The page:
A troubled time came to an end for Herndon-based GTSI earlier this year when an affiliate of California IT company Unicom Systems agreed to acquire the business, which was temporarily suspended by the Small Business Administration in 2010.

Unicom is not well-known in D.C. contracting circles, but Corry Hong, president and chief executive of Unicom Systems, said the buy makes sense for his company as it seeks a larger share of government sales.

Despite the departure of many of GTSI’s employees following the suspension, Hong said the company has benefited from buying Fredericksburg-based Information Systems Consulting Group and absorbing its workforce.

Capital Business talked with Hong last week. What follows are edited excerpts from that conversation.

How did you get interested in GTSI?

We were specifically looking for mid-cap public companies. We immediately recognized [GTSI’s] value right away. That 29-year tradition of providing government services was very, very attractive and was at their core. The second thing that attracted us was their valuation. It present[ed] us a really good value, and then ... we’ve always been looking to expand to serve government.

Did you already have some government work?

We’ve been serving government for about 11 years.

You didn’t have any hesitation about GTSI based on the SBA suspension?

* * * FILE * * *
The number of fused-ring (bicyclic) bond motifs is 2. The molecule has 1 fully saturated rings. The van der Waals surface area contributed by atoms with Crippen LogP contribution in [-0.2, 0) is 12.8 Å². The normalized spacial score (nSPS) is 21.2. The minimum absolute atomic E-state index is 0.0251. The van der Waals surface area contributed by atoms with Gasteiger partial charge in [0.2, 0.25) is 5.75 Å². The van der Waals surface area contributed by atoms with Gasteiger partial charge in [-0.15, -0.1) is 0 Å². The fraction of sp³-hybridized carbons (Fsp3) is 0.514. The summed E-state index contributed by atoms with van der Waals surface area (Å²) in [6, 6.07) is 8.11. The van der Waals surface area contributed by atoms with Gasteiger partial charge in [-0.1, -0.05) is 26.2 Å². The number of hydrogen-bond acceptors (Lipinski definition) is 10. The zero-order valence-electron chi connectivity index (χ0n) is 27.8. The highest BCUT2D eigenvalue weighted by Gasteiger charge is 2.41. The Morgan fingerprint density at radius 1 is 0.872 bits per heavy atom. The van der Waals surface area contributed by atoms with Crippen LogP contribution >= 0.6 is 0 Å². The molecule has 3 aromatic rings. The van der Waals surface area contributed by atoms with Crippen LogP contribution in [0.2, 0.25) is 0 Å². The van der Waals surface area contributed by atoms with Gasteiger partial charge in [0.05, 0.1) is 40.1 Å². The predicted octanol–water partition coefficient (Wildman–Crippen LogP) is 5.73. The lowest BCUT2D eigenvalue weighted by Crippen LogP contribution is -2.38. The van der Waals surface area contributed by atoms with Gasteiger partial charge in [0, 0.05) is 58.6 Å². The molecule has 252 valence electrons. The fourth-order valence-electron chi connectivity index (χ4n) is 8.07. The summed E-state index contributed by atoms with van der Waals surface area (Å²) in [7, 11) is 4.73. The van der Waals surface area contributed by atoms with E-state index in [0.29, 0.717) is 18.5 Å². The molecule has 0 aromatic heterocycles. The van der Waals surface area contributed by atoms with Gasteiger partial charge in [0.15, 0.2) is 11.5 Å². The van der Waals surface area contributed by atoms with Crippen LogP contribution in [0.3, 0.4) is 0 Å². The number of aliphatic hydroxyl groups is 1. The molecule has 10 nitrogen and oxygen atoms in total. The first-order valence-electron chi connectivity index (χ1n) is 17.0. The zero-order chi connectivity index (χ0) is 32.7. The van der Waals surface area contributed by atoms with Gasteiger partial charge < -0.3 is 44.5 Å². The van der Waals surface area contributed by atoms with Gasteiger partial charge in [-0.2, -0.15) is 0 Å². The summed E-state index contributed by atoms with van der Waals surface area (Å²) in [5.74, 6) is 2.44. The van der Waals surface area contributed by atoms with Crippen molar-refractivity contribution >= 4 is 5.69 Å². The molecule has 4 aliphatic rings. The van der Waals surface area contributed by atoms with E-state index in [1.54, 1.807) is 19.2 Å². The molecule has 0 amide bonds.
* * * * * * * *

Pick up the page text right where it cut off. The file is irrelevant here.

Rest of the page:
I visited the SBA, and I met with the upper management and also their legal team. So far, the reaction is SBA believes that this [acquisition is] really a positive move. We’re very excited about that, but prior to the acquisition our lawyers — outside lawyers and our in-house [mergers and acquisitions] team and outside due diligence team — carefully reviewed [GTSI ]. We made a determination that the SBA issue was mostly resolved by the newly appointed GTSI management. [We have a] continued commitment to continue through the monitoring program, which will be ending in October next year. We thought that we would be in a position to finish that and also turn around the company immediately.

What will change for GTSI employees?

We have no plans to relocate. Not only will Unicom use GTSI’s current location as GTSI’s primary location, but also Unicom will use that as a Unicom [General Services Administration] support location.

You’ve made another acquisition as well. How will these work together?

We are in position to acquire a company called Network Engines. Network Engines provides hardware appliances and telecom equipment.

You’re not worried about the government budget shrinking?

This will give Unicom a unique opportunity over other competitors, other government IT solutions providers. Now through [Network Engines], we’re able to provide hardware and telecom equipment that we can package at much cheaper [prices], allowing the government to not only meet their budget requirement but also stay up in terms of quality.